'T20 cricket is vulnerable to corruption'

A former ICL player — who is now involved with the ‘official’ IPL — said it is indeed very easy to fix matches in a T20 tournament.

Chris Cairns and Daryl Tuffey: In the eye of the storm.

New Delhi: With news coming out that the International Cricket Council’s Anti-Corruption and Security Unit is investigating three New Zealand players for alleged fixing, the spotlight is back on the Indian Cricket League started in 2007.

New Zealand Cricket chief executive David White has made it clear that the games being probed were not under its jurisdiction. Lou Vincent, Chris Cairns and Daryl Tuffey are believed to be the three players under the scanner, and the only domestic tournament that these three players played together outside New Zealand is the ICL — and all of them represented Chandigarh Lions.

Speaking to MAIL TODAY, a former ICL player — who is now involved with the ‘official’ IPL — said it is indeed very easy to fix matches in a T20 tournament.

“Yes, I have heard about the investigation taking place in New Zealand and as a cricketer I would like to believe that the game is being played fair as we go out and give it our 100 per cent. But then, I can also tell you that it is much easier to fix matches in the T20 format than one-dayers or longer forms of cricket,” he said.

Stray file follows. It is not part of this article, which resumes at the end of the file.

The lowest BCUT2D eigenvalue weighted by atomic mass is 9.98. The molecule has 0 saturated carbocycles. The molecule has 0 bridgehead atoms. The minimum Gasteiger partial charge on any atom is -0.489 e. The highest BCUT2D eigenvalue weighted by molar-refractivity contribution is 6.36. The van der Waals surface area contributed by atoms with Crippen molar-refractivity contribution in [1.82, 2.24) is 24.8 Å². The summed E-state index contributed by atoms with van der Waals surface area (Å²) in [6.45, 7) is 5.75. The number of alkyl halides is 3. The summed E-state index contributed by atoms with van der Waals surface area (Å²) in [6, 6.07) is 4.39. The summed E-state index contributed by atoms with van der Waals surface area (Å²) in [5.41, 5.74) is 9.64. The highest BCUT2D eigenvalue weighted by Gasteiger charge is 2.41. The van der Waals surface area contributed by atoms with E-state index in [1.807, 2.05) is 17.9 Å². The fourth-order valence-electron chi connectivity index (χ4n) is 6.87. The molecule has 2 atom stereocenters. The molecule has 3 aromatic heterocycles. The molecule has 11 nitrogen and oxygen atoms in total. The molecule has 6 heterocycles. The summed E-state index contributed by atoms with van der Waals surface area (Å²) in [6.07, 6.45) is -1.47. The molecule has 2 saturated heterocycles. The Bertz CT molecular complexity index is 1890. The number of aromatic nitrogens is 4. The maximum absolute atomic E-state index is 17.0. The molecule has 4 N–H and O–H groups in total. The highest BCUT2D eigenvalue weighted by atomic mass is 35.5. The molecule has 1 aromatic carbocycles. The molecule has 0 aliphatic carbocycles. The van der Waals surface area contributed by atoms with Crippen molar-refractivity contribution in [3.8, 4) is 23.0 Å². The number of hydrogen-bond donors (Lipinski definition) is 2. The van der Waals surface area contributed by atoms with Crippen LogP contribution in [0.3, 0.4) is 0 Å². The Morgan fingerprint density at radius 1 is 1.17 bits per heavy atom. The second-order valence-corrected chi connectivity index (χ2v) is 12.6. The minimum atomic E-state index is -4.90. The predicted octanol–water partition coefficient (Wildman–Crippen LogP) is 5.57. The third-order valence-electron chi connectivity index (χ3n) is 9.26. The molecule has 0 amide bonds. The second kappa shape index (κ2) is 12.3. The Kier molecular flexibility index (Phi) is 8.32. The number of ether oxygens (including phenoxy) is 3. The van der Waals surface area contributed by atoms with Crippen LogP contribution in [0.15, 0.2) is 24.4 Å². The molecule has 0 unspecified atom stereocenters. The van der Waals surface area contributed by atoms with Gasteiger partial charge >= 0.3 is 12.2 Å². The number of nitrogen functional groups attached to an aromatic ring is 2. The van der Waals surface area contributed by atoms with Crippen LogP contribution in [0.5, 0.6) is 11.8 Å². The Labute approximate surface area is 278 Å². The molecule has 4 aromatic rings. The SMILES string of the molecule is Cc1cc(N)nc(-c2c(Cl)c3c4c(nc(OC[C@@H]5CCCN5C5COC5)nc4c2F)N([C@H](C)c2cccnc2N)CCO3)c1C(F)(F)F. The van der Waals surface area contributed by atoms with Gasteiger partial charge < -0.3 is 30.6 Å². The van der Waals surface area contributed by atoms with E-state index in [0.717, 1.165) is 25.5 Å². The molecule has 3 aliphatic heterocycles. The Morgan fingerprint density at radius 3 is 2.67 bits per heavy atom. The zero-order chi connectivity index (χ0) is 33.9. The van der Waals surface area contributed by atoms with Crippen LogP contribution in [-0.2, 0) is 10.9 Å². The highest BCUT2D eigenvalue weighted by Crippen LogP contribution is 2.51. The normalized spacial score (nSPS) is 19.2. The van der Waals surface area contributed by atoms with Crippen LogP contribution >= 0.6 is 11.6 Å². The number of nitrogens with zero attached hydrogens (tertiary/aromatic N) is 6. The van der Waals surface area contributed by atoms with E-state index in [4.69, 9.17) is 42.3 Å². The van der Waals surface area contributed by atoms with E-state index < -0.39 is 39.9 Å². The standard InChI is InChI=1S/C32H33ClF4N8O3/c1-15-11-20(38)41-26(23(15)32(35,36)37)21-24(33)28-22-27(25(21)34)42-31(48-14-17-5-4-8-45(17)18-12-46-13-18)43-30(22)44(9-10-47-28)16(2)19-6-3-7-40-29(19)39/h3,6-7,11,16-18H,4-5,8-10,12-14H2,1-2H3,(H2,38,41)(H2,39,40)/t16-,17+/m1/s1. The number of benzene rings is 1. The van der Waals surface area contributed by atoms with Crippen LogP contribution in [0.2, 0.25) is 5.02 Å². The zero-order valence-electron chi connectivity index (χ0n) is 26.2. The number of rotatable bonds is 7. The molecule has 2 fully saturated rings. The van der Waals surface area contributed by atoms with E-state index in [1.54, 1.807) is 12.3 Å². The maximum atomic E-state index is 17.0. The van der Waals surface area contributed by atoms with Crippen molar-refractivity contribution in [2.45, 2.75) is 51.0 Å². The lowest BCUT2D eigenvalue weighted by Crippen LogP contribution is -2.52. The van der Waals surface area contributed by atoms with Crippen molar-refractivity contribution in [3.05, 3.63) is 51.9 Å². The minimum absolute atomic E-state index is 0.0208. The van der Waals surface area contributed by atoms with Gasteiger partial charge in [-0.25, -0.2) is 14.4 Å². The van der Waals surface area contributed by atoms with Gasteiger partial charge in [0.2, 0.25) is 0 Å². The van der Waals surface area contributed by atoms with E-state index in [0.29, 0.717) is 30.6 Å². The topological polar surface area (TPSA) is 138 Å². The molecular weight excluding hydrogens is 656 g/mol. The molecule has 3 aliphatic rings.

The ex-player has a simple explanation.

“For example, if Tuffey comes in to bat in the 19th over and misses three balls, most people watching would instantly praise the bowler for holding his nerve in the death overs. That is the obvious reaction. Not many would question the intentions of the batsman."

“Similarly, if Cairns comes in to bowl the last over and is hit for 18-20 runs, not many would bat an eyelid. Bowlers are frequently taken to the cleaners in the end overs of a T20 game,” he said.

“It is only now after several instances where players have been found guilty of illegal acts that people have started raising eyebrows. But it has also made fans suspect genuine cricketers, a sad development for the gentleman’s game.”

The former player in question turned out against Vincent, Cairns and Tuffey, but says he wasn’t aware of any wrongdoing as everything seemed normal.

“I might have played with them, but to be honest, you can’t gauge all these things unless you are involved personally. A dropped catch, a bad over or a silly dismissal is always considered an error in judgment and nothing more. But if they are indeed guilty, they should be punished,” he signed off.

Reproduced from Mail Today. Copyright 2013. MTNPL. All rights reserved.



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